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Tuesday, October 21, 2003
K.C. stays yard shy of disaster


OAKLAND, Calif. -- Jerome Woods and Greg Wesley got the Kansas City Chiefs' last chance to do something right on defense in the fourth quarter -- and they didn't let Tim Brown move a step.

Their game-saving gang tackle at the Kansas City goal line ended a 17-10 victory over the Raiders on Monday night -- and not even the Chiefs' saviors could explain exactly how they stopped Oakland's fourth-quarter roll and remained undefeated.

"It seems like we're just getting all the breaks this season," Woods said.

The two safeties' last grasp was the breathtaking climax to a fourth quarter in which the Chiefs allowed three lengthy drives by a backup quarterback and more than twice as many yards as they had given up in the first three.

But thanks to a solid start and Phillip Buchanon's muffed punt return that set up their final touchdown, the Chiefs (7-0) emerged from the hostile Coliseum with their perfect record a bit smudged, but still intact.

"If they'd had one more play, we'd probably still be out there playing this game," tight end Tony Gonzalez said.

If Brown had stayed in the end zone instead of stepping back over the goal line to catch Marques Tuiasosopo's pass, Oakland probably would have completed an unbelievable comeback in the final 8:06. Instead, Woods and Wesley broke off their assignments to converge on Brown, then swarmed all over him as the clock reached 0:00.

Just for good measure, cornerback Eric Warfield grabbed the ball to make sure it couldn't be spotted again.

"We've just got to keep teams down when we get them down," said Warfield, who intercepted Rich Gannon's pass in the first half. "That's part of becoming a great team. We've got to keep executing and working hard, even when it seems like we've won."

Kansas City's defense dominated the first three quarters, allowing just 114 yards of offense and knocking the ineffective Gannon out of the game with a shoulder injury.

Then the Chiefs inexplicably went on their heels. Tuiasosopo rallied Oakland to an 80-yard drive ending in a field goal, a 65-yard touchdown march -- and then an amazing 93-yard drive in the final 1:47. Oakland rolled to 243 yards in the fourth, actually finishing the game with more total yards than the Chiefs.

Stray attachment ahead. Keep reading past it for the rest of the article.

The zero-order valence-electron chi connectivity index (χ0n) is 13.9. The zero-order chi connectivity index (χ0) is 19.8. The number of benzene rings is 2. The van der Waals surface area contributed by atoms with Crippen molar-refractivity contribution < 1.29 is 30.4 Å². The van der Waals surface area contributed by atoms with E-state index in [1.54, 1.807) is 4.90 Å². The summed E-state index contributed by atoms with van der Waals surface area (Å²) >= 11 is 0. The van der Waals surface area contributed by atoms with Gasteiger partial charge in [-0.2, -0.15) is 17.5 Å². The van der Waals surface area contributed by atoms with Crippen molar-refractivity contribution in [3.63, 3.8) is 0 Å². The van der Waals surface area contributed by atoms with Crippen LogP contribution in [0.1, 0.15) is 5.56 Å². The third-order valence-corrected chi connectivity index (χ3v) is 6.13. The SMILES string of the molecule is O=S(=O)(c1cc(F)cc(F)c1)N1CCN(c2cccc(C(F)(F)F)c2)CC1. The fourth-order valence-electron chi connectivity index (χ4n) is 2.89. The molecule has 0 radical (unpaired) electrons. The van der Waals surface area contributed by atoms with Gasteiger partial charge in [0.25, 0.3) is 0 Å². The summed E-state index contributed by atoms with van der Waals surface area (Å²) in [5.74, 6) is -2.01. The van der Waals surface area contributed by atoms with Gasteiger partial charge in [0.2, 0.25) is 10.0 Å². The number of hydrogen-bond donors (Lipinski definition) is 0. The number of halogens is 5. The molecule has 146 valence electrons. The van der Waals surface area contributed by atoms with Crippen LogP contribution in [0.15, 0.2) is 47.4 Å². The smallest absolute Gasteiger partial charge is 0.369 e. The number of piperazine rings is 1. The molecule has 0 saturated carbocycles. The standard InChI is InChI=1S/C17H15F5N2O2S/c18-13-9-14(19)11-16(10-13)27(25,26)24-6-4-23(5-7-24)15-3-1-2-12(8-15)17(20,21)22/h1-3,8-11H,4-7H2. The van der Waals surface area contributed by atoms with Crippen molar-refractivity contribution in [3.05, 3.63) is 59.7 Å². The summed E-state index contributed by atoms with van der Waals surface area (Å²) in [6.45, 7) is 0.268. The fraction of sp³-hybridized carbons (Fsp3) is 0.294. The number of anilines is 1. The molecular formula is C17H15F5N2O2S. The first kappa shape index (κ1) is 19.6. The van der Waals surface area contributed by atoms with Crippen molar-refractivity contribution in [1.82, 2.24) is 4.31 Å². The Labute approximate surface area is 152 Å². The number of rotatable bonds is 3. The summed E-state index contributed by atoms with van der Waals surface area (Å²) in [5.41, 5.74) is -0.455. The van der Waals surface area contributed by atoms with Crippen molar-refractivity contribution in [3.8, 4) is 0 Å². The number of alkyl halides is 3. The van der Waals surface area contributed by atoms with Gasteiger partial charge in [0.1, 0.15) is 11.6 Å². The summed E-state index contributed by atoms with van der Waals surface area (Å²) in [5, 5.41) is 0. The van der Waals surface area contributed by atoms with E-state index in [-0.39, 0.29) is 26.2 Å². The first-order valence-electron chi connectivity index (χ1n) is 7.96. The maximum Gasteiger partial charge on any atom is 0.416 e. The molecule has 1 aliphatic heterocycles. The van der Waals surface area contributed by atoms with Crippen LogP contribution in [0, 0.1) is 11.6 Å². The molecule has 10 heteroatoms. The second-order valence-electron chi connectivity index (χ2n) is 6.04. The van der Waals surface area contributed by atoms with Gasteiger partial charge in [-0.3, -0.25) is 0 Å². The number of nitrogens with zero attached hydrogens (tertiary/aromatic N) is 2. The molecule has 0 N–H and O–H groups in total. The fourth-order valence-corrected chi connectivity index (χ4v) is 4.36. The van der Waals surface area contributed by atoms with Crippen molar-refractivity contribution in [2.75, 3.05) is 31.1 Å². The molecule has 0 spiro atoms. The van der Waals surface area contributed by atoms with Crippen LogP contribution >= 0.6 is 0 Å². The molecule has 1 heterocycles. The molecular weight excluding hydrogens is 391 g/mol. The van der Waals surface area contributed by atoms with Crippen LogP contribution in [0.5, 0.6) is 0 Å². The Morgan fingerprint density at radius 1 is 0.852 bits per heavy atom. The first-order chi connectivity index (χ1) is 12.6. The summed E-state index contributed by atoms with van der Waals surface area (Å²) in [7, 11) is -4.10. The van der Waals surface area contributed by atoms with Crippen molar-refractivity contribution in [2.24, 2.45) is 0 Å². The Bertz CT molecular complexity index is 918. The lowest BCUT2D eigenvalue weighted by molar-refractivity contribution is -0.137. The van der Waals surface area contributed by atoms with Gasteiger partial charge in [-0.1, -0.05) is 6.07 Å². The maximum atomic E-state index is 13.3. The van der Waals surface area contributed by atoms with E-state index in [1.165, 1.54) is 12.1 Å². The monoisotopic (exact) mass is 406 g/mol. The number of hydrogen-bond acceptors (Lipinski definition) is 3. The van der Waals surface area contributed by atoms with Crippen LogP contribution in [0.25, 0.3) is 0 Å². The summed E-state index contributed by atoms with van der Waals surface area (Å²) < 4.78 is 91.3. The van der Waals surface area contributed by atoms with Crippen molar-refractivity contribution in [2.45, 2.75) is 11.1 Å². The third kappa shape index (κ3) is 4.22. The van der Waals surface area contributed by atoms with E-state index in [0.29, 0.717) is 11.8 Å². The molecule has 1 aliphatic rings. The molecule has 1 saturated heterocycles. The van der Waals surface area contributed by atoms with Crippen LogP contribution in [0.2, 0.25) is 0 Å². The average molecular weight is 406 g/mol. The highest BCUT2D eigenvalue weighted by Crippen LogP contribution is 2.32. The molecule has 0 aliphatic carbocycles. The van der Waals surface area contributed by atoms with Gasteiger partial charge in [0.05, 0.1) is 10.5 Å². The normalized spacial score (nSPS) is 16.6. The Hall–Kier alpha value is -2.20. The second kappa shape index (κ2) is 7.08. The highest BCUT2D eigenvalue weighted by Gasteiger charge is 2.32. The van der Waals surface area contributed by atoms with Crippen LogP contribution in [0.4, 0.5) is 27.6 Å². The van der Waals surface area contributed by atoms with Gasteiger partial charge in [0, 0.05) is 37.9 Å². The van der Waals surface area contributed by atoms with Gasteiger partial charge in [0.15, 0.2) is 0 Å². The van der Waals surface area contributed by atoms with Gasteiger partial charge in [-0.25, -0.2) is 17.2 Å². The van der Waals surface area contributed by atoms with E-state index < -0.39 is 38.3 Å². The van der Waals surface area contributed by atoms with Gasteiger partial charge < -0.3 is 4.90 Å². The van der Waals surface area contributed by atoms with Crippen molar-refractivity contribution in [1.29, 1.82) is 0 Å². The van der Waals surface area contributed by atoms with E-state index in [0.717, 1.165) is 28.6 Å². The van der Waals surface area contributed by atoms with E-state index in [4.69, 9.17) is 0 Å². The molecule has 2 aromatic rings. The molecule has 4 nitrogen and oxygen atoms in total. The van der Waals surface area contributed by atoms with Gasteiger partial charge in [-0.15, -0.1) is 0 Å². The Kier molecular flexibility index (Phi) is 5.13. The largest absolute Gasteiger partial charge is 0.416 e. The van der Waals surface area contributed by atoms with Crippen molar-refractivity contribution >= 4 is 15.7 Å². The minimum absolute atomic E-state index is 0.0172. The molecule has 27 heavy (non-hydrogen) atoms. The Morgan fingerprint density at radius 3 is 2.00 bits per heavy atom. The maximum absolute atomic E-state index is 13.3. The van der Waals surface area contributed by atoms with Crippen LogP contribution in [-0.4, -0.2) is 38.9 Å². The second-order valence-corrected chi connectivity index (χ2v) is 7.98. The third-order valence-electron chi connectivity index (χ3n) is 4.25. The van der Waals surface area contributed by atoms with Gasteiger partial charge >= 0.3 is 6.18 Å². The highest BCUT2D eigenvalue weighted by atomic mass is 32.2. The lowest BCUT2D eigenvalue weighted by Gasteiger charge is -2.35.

Last weekend, the Chiefs demonstrated the same fourth-quarter tenacity shown by the Raiders. Kansas City rallied from a 17-point deficit to tie Green Bay before winning it in overtime on Trent Green's 51-yard TD pass to Eddie Kennison.

"We know how to finish," Woods said. "This is a tough environment. We're just glad to get out of here."

The Raiders' first three quarters were a dismal failure on offense, but their defense was moderately effective -- and their special teams succeeded in keeping the ball away from Dante Hall, who has become the NFL's most dangerous kick returner this season.

Hall was able to return just two of Shane Lechler's six punts. Hall also had a 25-yard kickoff return, but Oakland contained him.

"It was really frustrating, but if they don't kick to me, that's usually going to mean good things for us," Hall said. "It's becoming a big thing, though. We're so concerned with where they're going to kick it, now we're at a point where we don't even know what we're going to do when we do get it."

But when asked if the Chiefs need work on their finishes, Kansas City's big-play specialist disagreed.

"We'll be fine," Hall said. "We're still only halfway through the season."